From The Lansing State Journal:
Published December 21, 2004
By Jennifer Chambers
Special to the State Journal
WIXOM - Justin M. Ellsworth's family clung to every word that slipped from the 20-year-old Marine's fingertips into e-mails from the battlefront in Iraq.
The messages were brief and optimistic, eager for news from home and written to reassure loved ones that Justin was alive and well.
Ellsworth's father, John, read each one again and again. John Ellsworth last spoke on the telephone to his son Nov. 3, 10 days before Justin was killed by a roadside bomb during a foot patrol in Al Anbar province.
His funeral was held in the Lansing area, close to his grandparents' Eaton Rapids home.
While Justin's body was returned to his family, those e-mails - once a lifeline between the Marine and the dozens of loved ones he left behind - are being held hostage in an unusual cyberspace legal limbo that has pitted his father, who lives in Oakland County, against Internet giant Yahoo.
The case raises significant legal questions for which there appear to be no clear answers.
"I want to be able to remember him in his words," John said. "It's the last thing I have of my son."
It's a new problem in the modern war, one in which families less frequently rely on words written on paper and instead rely on e-mail. The battle for e-mails of people who have died is a problem that could be faced by anyone seeking to retrace the final words of a loved one.
Justin's father is pleading with the company to allow him access to his son's e-mail account to fulfill the family's wish of reading, seeing and knowing the young man's last words, pictures and thoughts from the front lines in Iraq.
The family wants the complete e-mail file that Justin maintained. But without the account's password, which only Justin and Yahoo know, the family's request has been repeatedly denied. In fact, Yahoo policy calls for erasing the entire account if, after 90 days, there is no activity.
John Ellsworth, a police sergeant with Wolverine Lake, is devastated at the prospect of his son's memories being obliterated.
Legal observers are drawing different conclusions on how the case will work out. Some say the e-mail is part of Justin's personal property and would be the property now of his father, who has power of attorney over his son's estate, although such action would likely require a court order.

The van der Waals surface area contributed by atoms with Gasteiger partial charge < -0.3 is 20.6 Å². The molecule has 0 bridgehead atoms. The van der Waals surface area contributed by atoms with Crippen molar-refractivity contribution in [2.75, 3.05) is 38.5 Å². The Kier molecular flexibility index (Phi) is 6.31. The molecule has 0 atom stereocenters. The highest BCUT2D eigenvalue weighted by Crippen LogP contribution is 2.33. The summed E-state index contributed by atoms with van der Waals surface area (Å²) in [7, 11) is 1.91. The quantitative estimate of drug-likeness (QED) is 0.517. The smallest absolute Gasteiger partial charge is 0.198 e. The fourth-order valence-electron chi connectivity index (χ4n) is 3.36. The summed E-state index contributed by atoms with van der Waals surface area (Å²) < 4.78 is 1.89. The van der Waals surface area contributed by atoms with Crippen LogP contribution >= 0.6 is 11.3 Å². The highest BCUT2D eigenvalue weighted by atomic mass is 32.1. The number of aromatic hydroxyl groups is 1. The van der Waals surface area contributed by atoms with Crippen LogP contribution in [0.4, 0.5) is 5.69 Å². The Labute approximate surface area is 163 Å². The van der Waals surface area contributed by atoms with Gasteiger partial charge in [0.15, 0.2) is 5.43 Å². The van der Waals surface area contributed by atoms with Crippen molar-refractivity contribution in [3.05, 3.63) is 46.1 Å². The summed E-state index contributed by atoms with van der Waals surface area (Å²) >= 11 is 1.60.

Others say Yahoo has a contractual obligation to Justin and all e-mail subscribers to protect their confidentiality and privacy - dead or alive.
"I'm not sure the family in this case has any more rights to a private e-mail record once someone is dead than they would have had when he was alive," said Bill McWhirter, who teaches a media ethics course at Michigan State University. "These are private accounts. I'm not sure individuals in their contract would welcome any member of his family going through his e-mails if he were alive."
Yahoo said all e-mail account users agree to the following contract when they sign up for service: Any rights to a member's Yahoo ID or contents within an account terminate upon death. Once a death certificate is received, the contents of the account are permanently erased.
"While we sympathize with any grieving family, Yahoo accounts and any contents therein are nontransferable," Yahoo spokeswoman Karen Mahon said.
John said he and Justin never talked about Justin's e-mail account password. John has tried to guess at his son's secret code, using Justin's childhood nickname - Boomer - and girlfriends' names, family nicknames, anything associated with his son.
"We just can't get it. I'm frustrated with it," John said.
Frank McNelis, a former Air Force officer who practices law in Mount Clemens, said Yahoo could make an exception in this case if it wanted to and believes the family could legally challenge the company if they can show the e-mails are part of Justin's private property.
"Who are they kidding? I think it's outrageous. To begin with, these communications came from a war zone. He took the account out for that reason, as many men do that for that reason," McNelis said.
Justin's family has not given up trying to solve the mystery of the e-mail password.
John and stepmother Debbie try new words several times a day, every day. Debbie, who was hospitalized last week due to stress, went online from her hospital bed and attempted to find the magic password. In November, Justin had limited access to the Internet. His stepmother strongly suspects Justin was stockpiling e-mails and was waiting to send them out when he had access to the Internet again.
"He had his computer with him (in Iraq). He could have been writing messages and saving them and sending them later," she said.
Contact Jennifer Chambers of The Detroit News at (248) 647-7402 or email@example.com.
Last modified date and time: 01/17/2005 8:43